The study in creative and performing arts offers courses in art, music, museum studies, theatre, writing, and performance that give students a broad knowledge of the theory and history of the creative arts. Students learn fundamental skills which will allow them to create and perform. Courses, performing groups, and collaborative opportunities in a university setting enable students to develop into capable leaders, artists, team-players, scholars, managers, poets, and performers.
- Religious and Philosophical Studies
This field of study offers all students the opportunity to consider the ultimate questions about life through the study of the sacred. In keeping with the liberal arts tradition, the courses of the program examine the religious dimension of humanity and the influence of the sacred in the formation of culture. This program helps prepare students for a wide variety of future careers in religious ministry, public service, or teaching.
- Race, Ethnicity and Diaspora Studies
This field of study allows students to examine issues such as race, ethnicity, migration, and diaspora in courses that range in topics from the transatlantic slave trade to human trafficking, to how food is central to diasporic cultural identity. An experiential learning component offers students the opportunity to travel abroad or to engage in projects in area hospitals, social agencies, schools, museums and community centers. This program helps prepare students for careers in public service, teaching, law, global affairs, journalism, or political activism.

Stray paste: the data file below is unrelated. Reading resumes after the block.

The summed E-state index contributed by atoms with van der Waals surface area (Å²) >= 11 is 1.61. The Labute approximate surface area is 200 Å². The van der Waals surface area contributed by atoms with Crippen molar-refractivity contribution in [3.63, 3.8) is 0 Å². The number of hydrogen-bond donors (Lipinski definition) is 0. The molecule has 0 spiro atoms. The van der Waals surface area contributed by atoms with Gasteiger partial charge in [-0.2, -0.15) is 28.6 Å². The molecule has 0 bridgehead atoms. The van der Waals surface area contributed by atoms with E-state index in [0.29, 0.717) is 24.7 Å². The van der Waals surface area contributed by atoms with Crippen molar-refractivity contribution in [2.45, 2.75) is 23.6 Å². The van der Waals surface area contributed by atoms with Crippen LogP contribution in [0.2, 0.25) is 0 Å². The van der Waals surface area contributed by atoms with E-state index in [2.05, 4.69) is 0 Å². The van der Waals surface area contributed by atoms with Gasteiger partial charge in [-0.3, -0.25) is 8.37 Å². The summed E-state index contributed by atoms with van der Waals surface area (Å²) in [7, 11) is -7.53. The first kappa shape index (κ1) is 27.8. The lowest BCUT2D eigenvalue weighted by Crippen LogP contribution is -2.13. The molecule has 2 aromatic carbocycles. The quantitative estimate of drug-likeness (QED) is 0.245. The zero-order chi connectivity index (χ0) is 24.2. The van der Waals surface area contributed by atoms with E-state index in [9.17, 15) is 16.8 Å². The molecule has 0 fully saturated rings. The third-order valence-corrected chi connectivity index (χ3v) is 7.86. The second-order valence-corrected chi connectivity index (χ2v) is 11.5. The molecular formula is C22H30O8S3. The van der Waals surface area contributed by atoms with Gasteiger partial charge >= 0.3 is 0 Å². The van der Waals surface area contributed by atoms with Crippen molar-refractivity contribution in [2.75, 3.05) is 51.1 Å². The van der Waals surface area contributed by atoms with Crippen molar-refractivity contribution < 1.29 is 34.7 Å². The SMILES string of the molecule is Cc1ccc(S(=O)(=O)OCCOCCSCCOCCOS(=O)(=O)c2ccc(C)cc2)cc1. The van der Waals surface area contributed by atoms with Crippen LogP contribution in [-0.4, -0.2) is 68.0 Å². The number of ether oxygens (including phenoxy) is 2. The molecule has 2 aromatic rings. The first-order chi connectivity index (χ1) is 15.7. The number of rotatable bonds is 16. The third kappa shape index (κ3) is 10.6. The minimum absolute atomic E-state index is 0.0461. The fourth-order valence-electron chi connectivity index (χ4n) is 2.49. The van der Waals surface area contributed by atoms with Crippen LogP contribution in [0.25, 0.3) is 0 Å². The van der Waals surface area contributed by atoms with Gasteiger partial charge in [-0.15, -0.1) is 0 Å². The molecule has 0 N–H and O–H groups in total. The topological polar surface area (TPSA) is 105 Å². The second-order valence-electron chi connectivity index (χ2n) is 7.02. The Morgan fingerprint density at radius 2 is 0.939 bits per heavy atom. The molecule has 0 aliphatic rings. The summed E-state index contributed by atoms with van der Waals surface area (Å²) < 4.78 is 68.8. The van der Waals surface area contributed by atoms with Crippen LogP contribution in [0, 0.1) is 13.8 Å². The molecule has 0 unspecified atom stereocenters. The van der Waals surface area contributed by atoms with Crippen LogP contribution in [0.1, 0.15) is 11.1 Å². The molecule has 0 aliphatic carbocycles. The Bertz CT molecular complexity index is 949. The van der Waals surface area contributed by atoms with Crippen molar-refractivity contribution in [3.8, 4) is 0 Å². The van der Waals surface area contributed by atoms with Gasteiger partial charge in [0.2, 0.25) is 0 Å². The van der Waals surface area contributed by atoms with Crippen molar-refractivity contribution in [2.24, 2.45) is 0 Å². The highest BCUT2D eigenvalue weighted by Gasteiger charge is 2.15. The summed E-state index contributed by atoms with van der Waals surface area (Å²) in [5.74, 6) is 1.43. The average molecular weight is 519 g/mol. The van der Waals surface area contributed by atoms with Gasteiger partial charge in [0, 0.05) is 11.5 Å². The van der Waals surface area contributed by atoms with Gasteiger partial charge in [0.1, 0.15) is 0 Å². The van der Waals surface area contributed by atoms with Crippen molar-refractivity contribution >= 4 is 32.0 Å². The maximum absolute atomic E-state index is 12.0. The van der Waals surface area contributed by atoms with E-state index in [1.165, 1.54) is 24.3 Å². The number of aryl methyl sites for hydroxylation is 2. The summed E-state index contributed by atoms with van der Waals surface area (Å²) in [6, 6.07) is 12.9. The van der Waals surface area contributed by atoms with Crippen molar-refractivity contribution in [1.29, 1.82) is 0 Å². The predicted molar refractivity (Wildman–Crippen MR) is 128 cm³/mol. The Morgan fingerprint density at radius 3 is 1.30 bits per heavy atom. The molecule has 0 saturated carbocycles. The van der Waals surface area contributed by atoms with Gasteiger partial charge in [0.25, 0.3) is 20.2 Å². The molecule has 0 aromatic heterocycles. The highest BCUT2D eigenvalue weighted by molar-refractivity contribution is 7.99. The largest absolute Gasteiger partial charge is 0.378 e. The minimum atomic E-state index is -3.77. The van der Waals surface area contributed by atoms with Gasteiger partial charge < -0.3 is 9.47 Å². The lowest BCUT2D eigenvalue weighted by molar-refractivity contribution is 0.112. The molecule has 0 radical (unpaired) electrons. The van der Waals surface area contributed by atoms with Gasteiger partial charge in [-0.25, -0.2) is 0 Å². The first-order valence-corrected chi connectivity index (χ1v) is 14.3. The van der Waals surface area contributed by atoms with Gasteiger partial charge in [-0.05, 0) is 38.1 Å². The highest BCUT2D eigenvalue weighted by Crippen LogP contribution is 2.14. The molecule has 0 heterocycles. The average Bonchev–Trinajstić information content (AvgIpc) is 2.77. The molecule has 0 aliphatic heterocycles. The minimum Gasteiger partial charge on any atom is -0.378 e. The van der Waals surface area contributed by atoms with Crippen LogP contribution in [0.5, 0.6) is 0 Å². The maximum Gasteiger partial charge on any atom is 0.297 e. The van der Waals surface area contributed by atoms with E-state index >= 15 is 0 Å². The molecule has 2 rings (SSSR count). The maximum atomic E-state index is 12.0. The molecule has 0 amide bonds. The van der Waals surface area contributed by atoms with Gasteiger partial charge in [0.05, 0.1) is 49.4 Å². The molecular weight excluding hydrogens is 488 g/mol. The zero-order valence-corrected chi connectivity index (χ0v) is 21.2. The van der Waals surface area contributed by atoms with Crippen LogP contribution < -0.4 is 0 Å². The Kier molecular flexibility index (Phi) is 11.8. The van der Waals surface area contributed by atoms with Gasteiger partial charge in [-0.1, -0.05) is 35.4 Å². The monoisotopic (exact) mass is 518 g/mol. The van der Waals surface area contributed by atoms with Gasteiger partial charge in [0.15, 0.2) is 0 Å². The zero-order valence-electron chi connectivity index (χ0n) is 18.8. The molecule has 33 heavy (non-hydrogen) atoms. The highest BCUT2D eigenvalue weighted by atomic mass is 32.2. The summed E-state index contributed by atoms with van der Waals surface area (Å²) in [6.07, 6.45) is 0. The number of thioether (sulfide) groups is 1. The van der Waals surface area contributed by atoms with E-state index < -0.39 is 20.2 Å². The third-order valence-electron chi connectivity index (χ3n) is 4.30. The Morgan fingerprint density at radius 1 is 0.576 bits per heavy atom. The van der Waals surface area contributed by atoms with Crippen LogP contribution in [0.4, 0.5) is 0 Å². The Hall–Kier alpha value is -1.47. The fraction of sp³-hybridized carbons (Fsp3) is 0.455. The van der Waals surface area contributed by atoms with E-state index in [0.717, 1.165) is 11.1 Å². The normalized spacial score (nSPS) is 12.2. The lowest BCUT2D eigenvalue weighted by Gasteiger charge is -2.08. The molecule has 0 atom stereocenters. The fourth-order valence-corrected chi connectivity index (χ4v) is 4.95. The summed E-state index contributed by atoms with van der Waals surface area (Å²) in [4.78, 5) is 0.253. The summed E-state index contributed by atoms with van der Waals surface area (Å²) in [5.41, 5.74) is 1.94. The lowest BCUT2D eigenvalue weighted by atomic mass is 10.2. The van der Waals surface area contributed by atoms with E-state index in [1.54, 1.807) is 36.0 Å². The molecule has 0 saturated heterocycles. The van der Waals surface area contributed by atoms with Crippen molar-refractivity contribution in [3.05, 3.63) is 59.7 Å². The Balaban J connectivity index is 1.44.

- Medical Humanities
In this field students learn about the humanistic and cultural study of illness, health, health care, medical ethics and the whole person. Students choose from a range of courses from the humanities, the social sciences and the natural sciences. This program prepares students for careers in medicine, health care policy, health care policy and law, psychology, public health, social work, patient advocacy, or health journalism.
- Liberal Arts
Designed to provide a broad-based liberal arts education, Liberal Arts students are encouraged to take a range of courses from the Humanities as well as the Social and Natural Sciences. It is strongly recommended that students work closely with an ISH advisor to create the most appropriately integrated and effective curriculum possible.
- Teaching the Humanities (Secondary Education in History and English, or English and Spanish)